Sep 8th 2020
EXTRACT: "The Huawei case is a harbinger of a world in which national security, privacy, and economics will interact in complicated ways. Global governance and multilateralism will often fail, for both good and bad reasons. The best we can expect is a regulatory patchwork, based on clear ground rules that help empower countries to pursue their core national interests without exporting their problems to others. Either we design this patchwork ourselves, or we will end up, willy-nilly, with a messy, less efficient, and more dangerous version."
Sep 7th 2020
EXTRACT: "China’s footprint in global foreign direct investment (FDI) has increased notably since the launch of the Belt and Road Initiative (BRI) in 2013. That served to bring Chinese overseas FDI closer to a level that one would expect, based on the country’s weight in the global economy. China accounted for about 12% of global cross-border mergers and acquisitions and 9% of announced greenfield FDI projects between 2013 and 2018. Chinese overseas FDI rose from $10 billion in 2005 (0.5% of Chinese GDP) to nearly $180 billion in 2017 (1.5% of GDP). Likewise, annual construction contracts awarded to Chinese companies increased from $10 billion in 2005 to more than $100 billion in 2017."
Sep 2nd 2020
EXTRACT: "Emergence and spread of the coronavirus COVID-19 have created and still creating health issues, economic challenges, political crises and social conflicts around the world. These challenges and conflicts lead the international community to re-evaluate global governance and international structures, which is based on the second world-war and post-cold war. The pandemic will emerge a new era of international society that will not be similar to the pre-Corona world."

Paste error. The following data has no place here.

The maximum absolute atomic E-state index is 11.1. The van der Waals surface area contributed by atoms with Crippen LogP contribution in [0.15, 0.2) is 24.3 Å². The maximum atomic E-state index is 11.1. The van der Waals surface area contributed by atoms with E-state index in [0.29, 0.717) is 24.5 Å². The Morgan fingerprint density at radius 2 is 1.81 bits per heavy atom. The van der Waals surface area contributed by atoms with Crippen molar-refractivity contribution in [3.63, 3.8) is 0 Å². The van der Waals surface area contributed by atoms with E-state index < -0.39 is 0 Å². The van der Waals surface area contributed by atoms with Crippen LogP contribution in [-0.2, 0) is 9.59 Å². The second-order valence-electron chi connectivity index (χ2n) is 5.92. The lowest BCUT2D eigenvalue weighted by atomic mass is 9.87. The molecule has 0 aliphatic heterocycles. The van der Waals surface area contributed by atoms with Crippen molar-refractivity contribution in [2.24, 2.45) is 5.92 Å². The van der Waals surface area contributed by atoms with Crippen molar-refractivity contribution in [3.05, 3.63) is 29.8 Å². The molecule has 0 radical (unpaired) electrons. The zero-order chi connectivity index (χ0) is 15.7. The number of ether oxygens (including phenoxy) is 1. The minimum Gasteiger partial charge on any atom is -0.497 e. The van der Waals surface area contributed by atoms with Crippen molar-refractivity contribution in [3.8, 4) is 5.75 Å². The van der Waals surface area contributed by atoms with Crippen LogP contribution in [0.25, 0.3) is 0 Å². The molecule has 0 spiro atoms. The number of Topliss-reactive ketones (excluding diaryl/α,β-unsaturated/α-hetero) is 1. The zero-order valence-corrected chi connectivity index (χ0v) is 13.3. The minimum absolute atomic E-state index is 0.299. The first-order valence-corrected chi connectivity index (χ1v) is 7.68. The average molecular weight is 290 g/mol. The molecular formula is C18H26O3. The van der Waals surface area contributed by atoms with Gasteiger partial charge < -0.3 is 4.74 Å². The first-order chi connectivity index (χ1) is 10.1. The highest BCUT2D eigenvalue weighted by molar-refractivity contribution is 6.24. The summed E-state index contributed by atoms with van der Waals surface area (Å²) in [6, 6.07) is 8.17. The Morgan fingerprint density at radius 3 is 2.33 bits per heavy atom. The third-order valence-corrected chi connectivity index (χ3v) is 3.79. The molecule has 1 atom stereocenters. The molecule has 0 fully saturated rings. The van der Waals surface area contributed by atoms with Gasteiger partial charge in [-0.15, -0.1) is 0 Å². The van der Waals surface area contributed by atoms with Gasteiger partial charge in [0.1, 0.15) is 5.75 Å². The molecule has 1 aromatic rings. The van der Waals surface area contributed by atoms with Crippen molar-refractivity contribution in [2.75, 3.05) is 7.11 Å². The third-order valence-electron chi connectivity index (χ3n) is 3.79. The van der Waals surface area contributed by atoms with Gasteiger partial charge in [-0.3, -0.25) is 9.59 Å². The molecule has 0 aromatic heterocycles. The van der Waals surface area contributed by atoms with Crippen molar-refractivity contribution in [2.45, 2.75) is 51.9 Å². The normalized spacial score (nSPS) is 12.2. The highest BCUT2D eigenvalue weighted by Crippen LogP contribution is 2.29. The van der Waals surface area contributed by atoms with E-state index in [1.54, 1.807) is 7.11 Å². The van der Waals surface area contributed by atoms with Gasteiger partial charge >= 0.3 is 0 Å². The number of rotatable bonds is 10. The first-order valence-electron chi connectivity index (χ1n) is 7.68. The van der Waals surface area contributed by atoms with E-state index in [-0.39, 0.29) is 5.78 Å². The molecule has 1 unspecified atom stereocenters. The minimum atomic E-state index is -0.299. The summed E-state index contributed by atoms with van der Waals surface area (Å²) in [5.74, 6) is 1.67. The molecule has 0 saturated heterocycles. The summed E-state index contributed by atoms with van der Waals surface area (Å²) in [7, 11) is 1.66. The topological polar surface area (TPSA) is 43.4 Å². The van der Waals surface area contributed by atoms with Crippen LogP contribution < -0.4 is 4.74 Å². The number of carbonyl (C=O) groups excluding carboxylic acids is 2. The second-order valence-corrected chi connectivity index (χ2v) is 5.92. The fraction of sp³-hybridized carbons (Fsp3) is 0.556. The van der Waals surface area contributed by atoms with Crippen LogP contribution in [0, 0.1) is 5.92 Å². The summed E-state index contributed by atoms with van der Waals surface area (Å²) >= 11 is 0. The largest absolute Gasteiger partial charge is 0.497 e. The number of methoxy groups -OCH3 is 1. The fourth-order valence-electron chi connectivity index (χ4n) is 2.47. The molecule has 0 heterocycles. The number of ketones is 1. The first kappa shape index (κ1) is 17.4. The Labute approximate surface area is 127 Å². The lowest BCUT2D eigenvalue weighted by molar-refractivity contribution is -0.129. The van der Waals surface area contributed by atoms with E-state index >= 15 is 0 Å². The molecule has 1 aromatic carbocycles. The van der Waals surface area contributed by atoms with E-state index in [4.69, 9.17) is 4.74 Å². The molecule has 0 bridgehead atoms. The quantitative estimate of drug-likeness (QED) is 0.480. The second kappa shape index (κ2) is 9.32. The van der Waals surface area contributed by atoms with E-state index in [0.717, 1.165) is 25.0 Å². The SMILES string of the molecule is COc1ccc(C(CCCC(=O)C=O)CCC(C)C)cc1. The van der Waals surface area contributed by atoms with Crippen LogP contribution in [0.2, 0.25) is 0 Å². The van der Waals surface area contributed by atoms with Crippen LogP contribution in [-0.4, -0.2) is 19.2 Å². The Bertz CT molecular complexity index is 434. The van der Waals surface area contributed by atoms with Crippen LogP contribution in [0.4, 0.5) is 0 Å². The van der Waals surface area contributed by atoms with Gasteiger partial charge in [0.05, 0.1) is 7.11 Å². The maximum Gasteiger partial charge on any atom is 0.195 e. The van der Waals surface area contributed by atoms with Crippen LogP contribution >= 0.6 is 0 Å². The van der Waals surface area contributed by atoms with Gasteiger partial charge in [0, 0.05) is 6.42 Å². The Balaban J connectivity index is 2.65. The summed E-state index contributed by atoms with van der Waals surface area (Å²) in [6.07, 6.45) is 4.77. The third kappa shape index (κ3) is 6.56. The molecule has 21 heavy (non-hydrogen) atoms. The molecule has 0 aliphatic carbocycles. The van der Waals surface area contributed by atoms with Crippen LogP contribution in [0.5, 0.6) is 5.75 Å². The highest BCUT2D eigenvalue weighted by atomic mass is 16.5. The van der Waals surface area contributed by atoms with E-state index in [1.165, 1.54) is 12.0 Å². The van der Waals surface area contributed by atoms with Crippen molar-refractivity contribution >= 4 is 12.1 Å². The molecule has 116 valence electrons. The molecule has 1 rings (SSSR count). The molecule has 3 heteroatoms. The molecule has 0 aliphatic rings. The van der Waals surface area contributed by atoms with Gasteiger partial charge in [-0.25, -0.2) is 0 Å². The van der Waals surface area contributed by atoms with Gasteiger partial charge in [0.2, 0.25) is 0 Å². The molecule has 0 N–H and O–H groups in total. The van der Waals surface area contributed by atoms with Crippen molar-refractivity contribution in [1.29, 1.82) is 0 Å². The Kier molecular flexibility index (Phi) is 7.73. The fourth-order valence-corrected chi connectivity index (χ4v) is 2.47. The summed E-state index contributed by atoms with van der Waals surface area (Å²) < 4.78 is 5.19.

Aug 28th 2020
EXTRACT: "Russia has changed, and has been changing, since its beginnings in ancient Muscovy to its current condition as Putin’s realm. Some general features appear in much of Russian history. Most of its rulers have been authoritarian—but so, too, were most of England’s, France’s, and Germany’s. Many of its political and intellectual elites have considered Russia a special civilization deserving a place in the sun—but just as many have not, wanting to transform Russia into a Western state with Western values. Many Russians have been enamored of their country, but even more have probably damned it for destroying them and their children. What, then, is Russia? It is, and has always been, many, oftentimes contradictory, things—sometimes coexisting, sometimes getting the upper hand, always shifting, always eluding simplistic analysis. But, and this needs to be emphasized, the same holds true for every other country in the world."
Aug 26th 2020